Drayton Manor Park

Case Study: Walkden v Drayton Manor Park Forensic Case


Former managing director, Richard Walkden, brought a claim in excess of £1.5m against Drayton Manor theme park, alleging that the injuries he received during an accident at the park in 2014 had subsequently resulted in the demise of his business, Eartheat Limited.

Eartheat supplied and fitted ground source heat pumps – a business that in Mr Walkden’s view should have flourished as a result of the government’s Renewable Heat Incentive (‘RHI’) scheme launched just prior to his accident. 

Mr Walkden claimed that he received a severe back injury when the gondola ride his family had boarded was swung too hard, resulting in him later developing chronic pain syndrome and an inability to work normally.

The matter was complicated by the fact that approximately three years after the accident Mr Walkden suffered a heart attack and closed his business, with administrators being appointed.  Whilst there was no medical link between the accident and his heart attack, Mr Walkden alleged that, but for his accident, his business would have grown and become stronger and would have been able to survive the impact of his heart attack.

What did we do?

This case was very complicated as Mr Walkden was trying to link several factors in and around his business, his accident and his heart-attack.

Furthermore, around the time of the administration, Mr Walkden and his wife had destroyed many of the business books and records.

We worked on behalf of QBE and Defendant’s legal team in reviewing the report prepared by the Claimant’s forensic accountant, which calculated various scenarios of how Eartheat would have grown but for the accident.  We had to forensically examine what remained of the Claimant’s business records, assess how it had traded both before and after the accident and understand and analyse the Government figures relating to the uptake of domestic RHI from 2014. 

How we did it?

We worked collaboratively with the legal team defending the case.

  • We took time to professionally understand the complexities of the case
  • We reviewed the business’ performance and were able to form an opinion on how the business had traded, especially in the immediate aftermath of the accident
  • We researched the RHI Scheme and looked at national and regional trends and compared this to Eartheat’s own trading performance.


‘Matthew was a critical part of the Defence team and his comprehensive report, which followed detailed research into the Renewable Heating Initiative and forensic analysis of the available business accounts, lent considerable weight to the argument that the Claimant and his business had in fact suffered no loss whatsoever as a result of the accident in respect of which compensation was claimed’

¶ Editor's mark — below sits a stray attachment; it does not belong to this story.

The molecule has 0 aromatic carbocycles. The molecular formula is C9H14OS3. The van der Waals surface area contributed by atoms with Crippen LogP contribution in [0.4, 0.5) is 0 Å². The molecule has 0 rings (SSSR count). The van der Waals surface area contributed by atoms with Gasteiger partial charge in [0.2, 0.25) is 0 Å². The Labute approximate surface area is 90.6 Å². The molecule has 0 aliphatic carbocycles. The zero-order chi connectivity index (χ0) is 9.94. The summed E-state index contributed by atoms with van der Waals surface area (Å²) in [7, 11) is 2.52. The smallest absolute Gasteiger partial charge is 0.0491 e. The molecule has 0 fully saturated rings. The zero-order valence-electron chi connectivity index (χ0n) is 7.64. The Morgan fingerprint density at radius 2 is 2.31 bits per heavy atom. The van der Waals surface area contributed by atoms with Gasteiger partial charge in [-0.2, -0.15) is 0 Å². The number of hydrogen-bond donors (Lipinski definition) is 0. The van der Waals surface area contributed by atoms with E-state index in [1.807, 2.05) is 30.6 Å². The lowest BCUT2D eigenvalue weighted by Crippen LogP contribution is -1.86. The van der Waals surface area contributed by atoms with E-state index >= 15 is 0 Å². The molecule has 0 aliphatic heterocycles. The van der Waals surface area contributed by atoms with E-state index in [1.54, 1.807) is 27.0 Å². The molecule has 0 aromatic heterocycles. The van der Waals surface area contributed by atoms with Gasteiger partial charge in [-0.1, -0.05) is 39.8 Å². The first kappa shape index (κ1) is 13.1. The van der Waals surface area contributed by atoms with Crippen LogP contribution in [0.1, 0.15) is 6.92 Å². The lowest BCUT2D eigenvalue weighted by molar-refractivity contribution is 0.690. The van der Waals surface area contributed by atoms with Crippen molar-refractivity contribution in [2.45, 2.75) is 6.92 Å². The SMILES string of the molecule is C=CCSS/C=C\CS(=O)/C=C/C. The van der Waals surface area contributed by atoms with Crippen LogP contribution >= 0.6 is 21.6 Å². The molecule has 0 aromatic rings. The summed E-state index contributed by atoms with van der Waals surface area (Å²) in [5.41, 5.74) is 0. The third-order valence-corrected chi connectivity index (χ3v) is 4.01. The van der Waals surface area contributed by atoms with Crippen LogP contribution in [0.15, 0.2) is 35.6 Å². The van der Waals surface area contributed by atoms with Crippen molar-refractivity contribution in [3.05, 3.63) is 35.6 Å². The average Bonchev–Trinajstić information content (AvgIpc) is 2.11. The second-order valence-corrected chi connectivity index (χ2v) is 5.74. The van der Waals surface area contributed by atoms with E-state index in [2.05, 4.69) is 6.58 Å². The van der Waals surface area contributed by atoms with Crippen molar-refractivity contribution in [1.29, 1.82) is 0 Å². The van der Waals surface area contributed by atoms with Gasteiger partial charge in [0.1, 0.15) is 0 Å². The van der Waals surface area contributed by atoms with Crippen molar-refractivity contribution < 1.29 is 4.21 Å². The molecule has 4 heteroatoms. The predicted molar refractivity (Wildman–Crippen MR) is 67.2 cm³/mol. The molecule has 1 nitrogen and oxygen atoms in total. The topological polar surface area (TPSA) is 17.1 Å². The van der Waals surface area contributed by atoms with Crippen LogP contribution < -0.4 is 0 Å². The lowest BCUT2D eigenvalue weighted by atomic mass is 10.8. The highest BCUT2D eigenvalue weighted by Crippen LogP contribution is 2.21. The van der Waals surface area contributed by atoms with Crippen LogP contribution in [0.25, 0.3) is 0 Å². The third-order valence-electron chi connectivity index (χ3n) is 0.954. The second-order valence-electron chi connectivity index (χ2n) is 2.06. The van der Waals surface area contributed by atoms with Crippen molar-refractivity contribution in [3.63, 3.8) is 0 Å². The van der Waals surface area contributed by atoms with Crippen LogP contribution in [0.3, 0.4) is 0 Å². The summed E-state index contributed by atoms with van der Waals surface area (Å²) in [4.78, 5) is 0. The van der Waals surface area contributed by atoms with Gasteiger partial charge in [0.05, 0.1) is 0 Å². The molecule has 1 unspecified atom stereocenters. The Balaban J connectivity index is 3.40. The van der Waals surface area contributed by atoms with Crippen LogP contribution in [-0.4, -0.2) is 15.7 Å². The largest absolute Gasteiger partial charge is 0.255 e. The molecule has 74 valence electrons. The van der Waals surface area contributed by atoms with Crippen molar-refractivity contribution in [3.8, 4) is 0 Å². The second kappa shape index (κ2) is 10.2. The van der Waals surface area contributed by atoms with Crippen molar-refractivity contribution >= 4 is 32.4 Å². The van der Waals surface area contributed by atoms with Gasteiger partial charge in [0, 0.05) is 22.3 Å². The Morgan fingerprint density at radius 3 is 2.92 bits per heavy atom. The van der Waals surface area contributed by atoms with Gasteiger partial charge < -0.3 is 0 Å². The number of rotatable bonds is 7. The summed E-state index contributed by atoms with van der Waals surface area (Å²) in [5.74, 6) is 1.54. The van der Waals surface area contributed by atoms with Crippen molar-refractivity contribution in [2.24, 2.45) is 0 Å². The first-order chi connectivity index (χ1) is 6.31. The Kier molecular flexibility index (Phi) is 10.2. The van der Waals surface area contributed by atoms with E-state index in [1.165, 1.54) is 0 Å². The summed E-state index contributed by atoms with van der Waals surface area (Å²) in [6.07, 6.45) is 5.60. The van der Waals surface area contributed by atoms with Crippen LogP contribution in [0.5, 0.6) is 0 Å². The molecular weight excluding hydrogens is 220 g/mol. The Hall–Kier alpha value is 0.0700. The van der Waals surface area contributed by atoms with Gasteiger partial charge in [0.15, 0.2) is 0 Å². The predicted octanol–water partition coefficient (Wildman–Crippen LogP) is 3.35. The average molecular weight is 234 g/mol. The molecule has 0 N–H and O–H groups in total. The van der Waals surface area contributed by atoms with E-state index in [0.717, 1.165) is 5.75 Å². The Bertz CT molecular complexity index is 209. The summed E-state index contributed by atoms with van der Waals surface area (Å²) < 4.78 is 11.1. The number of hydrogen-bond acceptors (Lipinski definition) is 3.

Anthony Bushell, Partner

  • We established that Mr Walkden’s business had its two best years immediately after the accident
  • The increased turnover of the business following the accident was not supported by any increase in wages and hence it must have been performed by the existing workforce including Mr Walkden
  • The RHI scheme did not achieve the popularity or uptake that was expected by those in the industry and Eartheat’s sales actually tracked and was consistent with those statistics
  • Mr Walkden’s personal account of how the business traded after his accident differed markedly from the evidence obtained from the business books and records
  • There was no evidence to support the contention that Eartheat’s trading performance was affected by Mr Walkden’s accident and hence there was no basis upon which to project any loss of earnings.

The evidence we provided, alongside that submitted by the other experts called upon by Andrew McLaughlin of St John’s Chambers and Anthony Bushell, Partner at Plexus Law, led to the Judge concluding in favour of the Defendant.

The Judge found that Mr Walkden was evasive, he misrepresented and exaggerated the effects of the accident, he was untruthful about his past medical history, he failed to disclose documents and he lied about the reasons he had stopped work. The Judge also found Mrs Walkden was not credible, ruling that his claim should be dismissed with him paying the costs of the entire action because he had been fundamentally dishonest.